For many years, I’ve been convinced that programming needs to move forward and abandon the Algol family of languages that, still today, dampens the field. And that that forward direction has been signalled for decades by (mostly) functional, possibly dynamic languages with an immersive environment. But it wasn’t until recently that I was able to finally put my money where my mouth has been all these years.
A couple of years ago I finally became a co-founder and started working on a company, BigML, I could call my own (I had been close in the past, but not really there), and was finally in a position to really influence our development decisions at every level. Even at the most sensitive of them all: language choice.
During my previous professional career I had been repeatedly dissapointed by the lack of conviction, when not plain mediocrity, of the technical decision makers in what seemed all kinds of company, no matter how cool, big or small: one would always end up eaten alive by the Java/C++ ogre, with a couple testimonial scripts (or perhaps some unused scheme bindings) to pay lip service to the hipsters around.
Deep down, the people in charge either didn’t think languages make any difference or, worse, bought into the silly “availability of programmers” argument. I’m still surprised anyone would believe such a thing. If a candidate came telling me that s/he wanted to program only in, say, Java because that’s what s/he knows best and that s/he doesn’t really feel prepared or interested in learning and using, say, Clojure (or any other language, really), I wouldn’t hire her/him in a million years, no matter what language my project were using, and no matter how many thousands of candidates like this one I had at my disposal.
Give me programmers willing to learn and eager to use Lisp or Haskell (or Erlang, ML, OCaml, Smalltalk, Factor, Scala…) any day, even if we happen to be using C++, for goodness sake! Those are the ones one needs, scanty as they might be.
Given the sad precedents, when I embarked in my new adventure I was careful not to try to impose on anyone my heretical ideals: they had to be accepted on their own grounds, not based on my authority. But I was finally lucky enough to meet a team of people with enough intellectual curiosity and good sense (which is, again, actually a pre-condition to be in a startup). People, let me tell you, with no experience whatsoever in languages outside the mainstream, but people that, nonetheless, were good programmers. And when you give a good programmer a good language, good things happen.
Come to think of it, it’s true that, with good programmers, the language doesn’t matter: they’ll choose the best one, or follow the advice of more experienced colleagues, and quickly take advantage of any extra power the novel environment has to offer.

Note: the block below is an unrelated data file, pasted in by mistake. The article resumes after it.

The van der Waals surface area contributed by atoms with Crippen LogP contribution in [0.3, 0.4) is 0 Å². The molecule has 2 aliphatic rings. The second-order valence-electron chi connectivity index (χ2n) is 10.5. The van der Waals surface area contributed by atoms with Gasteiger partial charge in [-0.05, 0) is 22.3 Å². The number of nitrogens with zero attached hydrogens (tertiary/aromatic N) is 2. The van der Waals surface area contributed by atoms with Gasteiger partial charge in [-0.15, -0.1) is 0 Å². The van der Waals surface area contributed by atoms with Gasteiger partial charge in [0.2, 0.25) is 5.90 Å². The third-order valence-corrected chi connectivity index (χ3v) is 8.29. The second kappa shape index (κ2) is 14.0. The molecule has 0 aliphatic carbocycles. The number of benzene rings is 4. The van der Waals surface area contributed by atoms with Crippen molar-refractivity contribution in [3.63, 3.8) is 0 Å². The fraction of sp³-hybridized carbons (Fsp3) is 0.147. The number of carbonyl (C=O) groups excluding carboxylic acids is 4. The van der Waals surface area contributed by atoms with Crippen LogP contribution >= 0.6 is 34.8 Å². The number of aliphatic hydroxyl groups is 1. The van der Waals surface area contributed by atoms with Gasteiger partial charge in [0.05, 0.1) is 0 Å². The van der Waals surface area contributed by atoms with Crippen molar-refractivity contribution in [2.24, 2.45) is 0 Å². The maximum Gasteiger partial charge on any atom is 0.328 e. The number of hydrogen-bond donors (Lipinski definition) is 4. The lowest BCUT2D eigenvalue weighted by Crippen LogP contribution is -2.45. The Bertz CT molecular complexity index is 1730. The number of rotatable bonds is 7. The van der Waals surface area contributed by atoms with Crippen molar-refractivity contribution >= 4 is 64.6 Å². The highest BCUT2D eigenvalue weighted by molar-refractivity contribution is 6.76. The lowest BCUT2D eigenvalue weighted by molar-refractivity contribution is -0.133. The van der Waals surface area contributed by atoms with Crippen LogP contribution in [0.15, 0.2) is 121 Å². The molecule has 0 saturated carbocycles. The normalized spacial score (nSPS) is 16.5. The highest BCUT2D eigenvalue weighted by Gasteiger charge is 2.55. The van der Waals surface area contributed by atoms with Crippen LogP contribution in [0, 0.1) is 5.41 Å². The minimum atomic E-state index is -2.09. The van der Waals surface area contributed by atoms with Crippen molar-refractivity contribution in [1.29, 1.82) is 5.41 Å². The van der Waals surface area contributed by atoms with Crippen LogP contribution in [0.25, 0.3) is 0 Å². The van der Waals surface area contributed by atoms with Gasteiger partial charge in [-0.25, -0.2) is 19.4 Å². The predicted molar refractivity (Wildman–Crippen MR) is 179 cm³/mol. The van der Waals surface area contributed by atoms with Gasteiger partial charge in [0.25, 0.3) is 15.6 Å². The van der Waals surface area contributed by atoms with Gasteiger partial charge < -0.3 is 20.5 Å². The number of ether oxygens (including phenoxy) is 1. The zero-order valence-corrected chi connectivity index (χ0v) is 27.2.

Our experience so far could hardly be a better counterexample against algol naysayers.
Our backend is 99.4% coded in Clojure, and 66% of the team had never programmed seriously in any Lisp, let alone Haskell or Prolog (heck, not even I (the remaining 33%) had actually tried anything non-mainstream for real in a big project!) Maybe some Ruby, and lots and lots of Java and C and C++. But they accepted the challenge after reading around and learning the basics, and 3 months later you couldn’t take Clojure from their prying hands. More importantly, they had fun discovering they could also be Dr Jekyll, or that the functional side wasn’t an impractical alley.
Of course, lots of effort is a must, and someone with a bit of experience to guide the newbies is probably necessary. In particular, extensive code reviews were of the essence in our case, and I had never read and criticised this many lines of code in a similar amount of time. But know what? I prefer to “waste” time in code reviews to spend at least as much writing factories of factories of factories and similar boilerplate (configured, of course, using XML) and chasing bugs in the resulting soup. Not to mention that, again, you need code reviews no matter the language you use: the trick of having a code base so ugly that nobody would review it doesn’t fly.
So yes, it’s more difficult to find hackers, but you need to find them anyway. And yes, it may require more serious software engineering, but, again, you need it anyway. So why shouldn’t we use the best tools at our disposal? I can finally tell you: been there, done that, and it does work.